From November 2015 to December 2016, the Canadian Government’s #WelcomeRefugees initiatives resettled over 39,600 Syrian refugees in communities across Canada. Approximately 6,000 Syrians have settled in Toronto, one of Canada’s four main immigrant reception areas.
Immigrants make up close to 50% of Toronto’s overall population. This diversity is welcomed and celebrated, embedded in the city’s unique value proposition: Diversity Our Strength. Through the signing of the Intergrating Cities Charter, the city has reaffirmed to integrating newcomers and providing all residents with equal access to social and vocational opportunities.
Toronto Public Library (TPL)‘s active involvement added to the city’s mobilisation efforts to welcome and support Syrian refugee families, by providing pre-arrival and on-going, post-settlement support services. Toronto’s Library Settlement Partnerships (LSP) provide services for Syrian newcomers at several library locations. Between 2015 and 2018, LSP served over 900 Syrian newcomers at the Library. LSP is a long-standing collaboration between the Library and 7 local settlement agencies, funded by Immigration, Refugees and Citizenship Canada.
One of the Library program’s founding principles is to provide barrier-free outreach and access to both privately-sponsored and government-assisted refugees. Overall, Library activities have reached over 2,000 refugees, positively impacting families, and supporting the immigration work of both private sponsors and government agency staff.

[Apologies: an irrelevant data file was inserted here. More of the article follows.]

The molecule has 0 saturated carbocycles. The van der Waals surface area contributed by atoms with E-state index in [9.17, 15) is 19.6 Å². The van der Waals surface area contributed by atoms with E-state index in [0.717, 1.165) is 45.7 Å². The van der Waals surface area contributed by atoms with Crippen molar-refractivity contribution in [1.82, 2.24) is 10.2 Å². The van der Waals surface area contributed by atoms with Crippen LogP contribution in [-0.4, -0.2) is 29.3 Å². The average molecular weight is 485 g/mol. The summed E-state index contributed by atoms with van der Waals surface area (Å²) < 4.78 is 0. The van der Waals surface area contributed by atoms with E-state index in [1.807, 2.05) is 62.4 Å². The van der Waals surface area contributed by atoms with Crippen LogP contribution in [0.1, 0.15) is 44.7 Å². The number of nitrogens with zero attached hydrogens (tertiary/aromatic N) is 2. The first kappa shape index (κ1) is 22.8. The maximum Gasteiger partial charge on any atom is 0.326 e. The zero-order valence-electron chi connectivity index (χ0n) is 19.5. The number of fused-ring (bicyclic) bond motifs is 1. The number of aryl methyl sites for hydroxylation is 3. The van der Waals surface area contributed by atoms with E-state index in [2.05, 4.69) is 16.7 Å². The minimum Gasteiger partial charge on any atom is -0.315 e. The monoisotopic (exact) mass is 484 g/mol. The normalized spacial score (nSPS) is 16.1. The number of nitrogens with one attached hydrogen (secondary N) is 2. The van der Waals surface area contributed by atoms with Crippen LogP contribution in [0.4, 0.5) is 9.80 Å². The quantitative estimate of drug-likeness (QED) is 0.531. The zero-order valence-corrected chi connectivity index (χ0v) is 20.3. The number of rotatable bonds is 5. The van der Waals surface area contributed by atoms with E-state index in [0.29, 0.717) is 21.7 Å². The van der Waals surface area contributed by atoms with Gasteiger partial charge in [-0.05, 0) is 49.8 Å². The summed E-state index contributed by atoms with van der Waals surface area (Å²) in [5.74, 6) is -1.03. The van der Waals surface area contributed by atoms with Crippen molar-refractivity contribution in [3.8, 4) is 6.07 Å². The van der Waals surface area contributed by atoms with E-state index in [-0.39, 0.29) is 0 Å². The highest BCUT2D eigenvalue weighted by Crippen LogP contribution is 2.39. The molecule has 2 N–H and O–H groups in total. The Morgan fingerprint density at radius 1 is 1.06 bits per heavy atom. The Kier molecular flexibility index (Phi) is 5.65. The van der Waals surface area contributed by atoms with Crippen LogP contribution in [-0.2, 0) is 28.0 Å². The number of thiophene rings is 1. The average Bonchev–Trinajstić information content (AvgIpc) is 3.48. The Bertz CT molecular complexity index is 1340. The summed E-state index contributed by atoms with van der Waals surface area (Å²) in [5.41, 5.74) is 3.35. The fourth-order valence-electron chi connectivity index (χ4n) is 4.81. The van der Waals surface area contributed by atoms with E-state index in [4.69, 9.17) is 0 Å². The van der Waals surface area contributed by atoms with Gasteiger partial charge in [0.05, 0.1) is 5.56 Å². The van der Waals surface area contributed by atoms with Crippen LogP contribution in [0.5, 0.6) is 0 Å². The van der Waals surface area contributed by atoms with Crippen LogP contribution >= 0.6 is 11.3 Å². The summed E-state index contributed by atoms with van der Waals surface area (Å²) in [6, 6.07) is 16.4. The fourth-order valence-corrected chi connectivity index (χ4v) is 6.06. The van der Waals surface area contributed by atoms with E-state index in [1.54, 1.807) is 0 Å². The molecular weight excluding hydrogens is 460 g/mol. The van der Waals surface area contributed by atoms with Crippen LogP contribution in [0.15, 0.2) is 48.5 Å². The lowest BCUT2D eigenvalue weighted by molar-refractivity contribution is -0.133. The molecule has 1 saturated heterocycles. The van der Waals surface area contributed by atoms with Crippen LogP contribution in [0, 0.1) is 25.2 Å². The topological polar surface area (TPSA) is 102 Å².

The Library, in partnership with the Refugee Sponsorship Training Program, also holds information sessions for potential sponsors. Participants learn about sponsorship ethics and responsibilities along with other relevant information to enhance their sponsorship efforts.
Prior to the arrival of the first Syrians in Canada, the Library published a blog post summarising its newcomer services. One refugee, who was preparing to leave for Canada, left a comment expressing how much he was looking forward to using the Library and its resources: “[N]ow we will have the best opportunity to have access that will help us integrate into our new family new home. Thanks to you all for accepting us in the big Canadian family.”
The Library delivered weekly storytime sessions in hotels, to engage refugee families where they were temporarily staying. To remove potential barriers the Library issued library cards without requiring a permanent address.
To help the community better understand the refugees’ challenges, a speaking event was hosted by the Library and the Immigrant Business Café, featuring Tareq Hadhad, a Syrian newcomer and co-founder of Peace by Chocolate. At the event, Hadhad highlighted the importance of public libraries for newcomers: “I used my public library every day to improve my language skills and to learn how to start a business.”
Currently, LSP settlement workers offer one-on-one information referrals, and programs for newcomers at 14 library locations in Toronto. By building connections between newcomers and established residents and offering a range of responsive services, Toronto Public Library system is uniquely positioned to serve newcomer populations, provide settlement services that help them integrate and create welcoming communities.